METHODS OF DETERMINING THE CRITICAL SPEEDS
The methods discussed in the last two sections can be extended to systems having any finite number (say ri) of degrees of freedom. Several different points of view may be used to determine the critical flutter speeds. In the forced-oscillation method (§ 6.9), we may proceed to write down the equations of motion, with an (undetermined) external excitating force acting in one of the degrees of freedom (say the first equation), and with no excitation term in the remaining (n — 1) equations. The amplitude and phase angle of one of the remaining degrees of freedom (say the nth) may be arbitrarily assumed. For a given speed of flow and given frequency, these (n — 1) homogeneous equations can be used to determine the amplitude and phase angle of various degrees of freedom in proportion to the nth, and the first equation can then be used to determine the magnitude and phase of the exciting force required to act in the first degree of freedom to produce the assumed motion. A variation in the speed of flow and the oscillation frequency will produce a corresponding change in the required exciting forces. By repeating the calculations for different combinations of speed and frequency, the trend of changes in the exciting force can be determined, and the speed and frequency at which the exciting force vanishes can be obtained. These are the flutter speed
* Ref. 6.8 also gives examples to show that the stability of a wing cannot be determined by measuring the work done by an exciting force in a steady forced oscillation. The reason is very simple: The amplitude and phase relationship between various components of motion vary with the frequency and the point of application of the exciting force. In particular, the amplitude and phase relationship in forced oscillation are in general different from those in a free oscillation. From § 5.4 it is clear that such variations will cause an important change in the energy exchange between the wing and the airstream. Frazer shows that in certain cases it is possible to provide a mechanism which extracts energy from a wing, yet causing an otherwise stable wing to oscillate sinusoidally.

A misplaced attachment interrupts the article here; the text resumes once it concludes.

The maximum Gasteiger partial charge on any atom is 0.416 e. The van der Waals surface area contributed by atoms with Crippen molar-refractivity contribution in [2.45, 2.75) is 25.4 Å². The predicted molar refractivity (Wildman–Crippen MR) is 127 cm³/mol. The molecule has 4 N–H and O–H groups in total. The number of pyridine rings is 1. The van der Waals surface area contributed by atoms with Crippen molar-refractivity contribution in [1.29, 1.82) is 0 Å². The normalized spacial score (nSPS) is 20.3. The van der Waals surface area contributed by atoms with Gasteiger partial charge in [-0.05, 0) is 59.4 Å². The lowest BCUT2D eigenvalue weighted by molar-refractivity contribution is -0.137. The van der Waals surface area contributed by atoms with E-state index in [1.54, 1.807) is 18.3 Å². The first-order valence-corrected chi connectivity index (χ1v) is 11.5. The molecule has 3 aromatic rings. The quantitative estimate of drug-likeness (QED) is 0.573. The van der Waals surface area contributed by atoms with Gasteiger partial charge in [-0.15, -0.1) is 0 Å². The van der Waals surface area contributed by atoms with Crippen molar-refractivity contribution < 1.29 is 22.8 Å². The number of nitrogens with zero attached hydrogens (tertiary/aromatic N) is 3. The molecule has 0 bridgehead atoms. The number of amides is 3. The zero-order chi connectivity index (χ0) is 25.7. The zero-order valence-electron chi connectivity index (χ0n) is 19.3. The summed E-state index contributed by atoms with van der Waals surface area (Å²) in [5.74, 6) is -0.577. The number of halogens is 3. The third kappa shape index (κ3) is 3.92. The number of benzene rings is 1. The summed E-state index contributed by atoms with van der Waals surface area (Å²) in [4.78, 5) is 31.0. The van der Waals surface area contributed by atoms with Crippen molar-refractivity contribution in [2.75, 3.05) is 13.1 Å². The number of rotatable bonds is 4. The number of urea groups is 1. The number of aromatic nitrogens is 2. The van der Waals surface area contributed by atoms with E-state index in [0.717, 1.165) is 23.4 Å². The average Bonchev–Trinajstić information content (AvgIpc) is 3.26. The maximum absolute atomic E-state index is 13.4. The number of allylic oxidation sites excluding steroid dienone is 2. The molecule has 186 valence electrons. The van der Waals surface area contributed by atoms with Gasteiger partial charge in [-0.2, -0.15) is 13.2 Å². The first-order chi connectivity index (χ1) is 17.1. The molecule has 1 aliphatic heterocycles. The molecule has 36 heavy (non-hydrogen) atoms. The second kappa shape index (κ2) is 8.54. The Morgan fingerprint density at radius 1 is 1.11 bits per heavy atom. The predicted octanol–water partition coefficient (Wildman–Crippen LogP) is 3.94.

and frequency. • This method has been applied by Duncan6-6’67 and Myklestad6,17 to systems having many degrees of freedom.
It is also possible to study the free oscillations following an initial disturbance and define flutter as a condition at which an oscillation of nondecreasing amplitude is obtained. A method of iteration for such calculation has been used by Goland and Luke.6-11 When the existence of flutter is presupposed, as in § 6.10, the airspeed and oscillation frequency are sought. The similarity of this formulation to the classical vibration problem of a mechanical system in still air indicates that flutter is a complex eigenvalue problem.* Besides Theodor – sen’s method, this problem may be solved by matrix methods as given by Duncan, Frazer, and Collar,6-5 or by the method of iteration, as expounded by Jordan,614 Kussner,5-28 Wielandt,11-24 Greidanus, and van de Vooren.6-12 A method proposed by R. A. Frazer610 regards the flutter determinant as defining an eigenvalue problem involving two real-valued eigenvalues, one related to the reduced frequency and the other to the stiffness of the structure.
The most straightforward method is to write the flutter equation as a matrix equation, form the characteristic equation, and solve the complex eigenvalues. The quickest way, however, is to use an analog computer. For analog approach we refer to the book by McNeal.6-28 The aero – elastic system is simulated by an electric network. An example of such an analog sets up the following correspondence:
Capacitors—concentrated or lumped inertia properties Inductors—lumped flexibility properties Transformers—geometric properties Voltage—velocities Current—forces
Such an electric analog can be regarded as a model of aircraft whose properties can be altered easily. A parametric study of the aircraft can be done with great rapidity. A particular advantage of the electric analog method is that tuned pulses may be used to separate two or more nearly unstable modes of motion.
Whereas the most convenient form of aerodynamic information used in the influence-functions formulation is the frequency response, in the analog method indicial responses are used: e. g., the lift due to a sudden change of angle of attack, the moment due to a sudden aileron deflection, etc. They can be approximated by a finite sum of exponential functions. The electric analog for the aerodynamic system can then be recognized
* Further references regarding the mathematical problem of complex eigenvalues can be found in Chapter 11.
relatively easily by an examination of the Laplace transforms of the indicial responses.
In all the methods mentioned above, one tries to find the actual airspeed at which flutter may occur, but often this is more than necessary from the point of view of airplane design. In fact, an airplane may be regarded as nonexistent for airspeeds exceeding the design speeds. The immediate question regarding the safety against flutter is this: Will the airplane flutter within the “design envelope” of Mach number and altitude? This question has a different content from the question of finding the flutter speeds in terms of miles per hour. We are concerned only with the stability of the aeroelastic system in a given speed range. Mathematically, we are dealing with the problem of the existence of an eigenvalue within a specified range, instead of finding out its numerical value. Certain methods applicable to this problem will be discussed in § 10.6.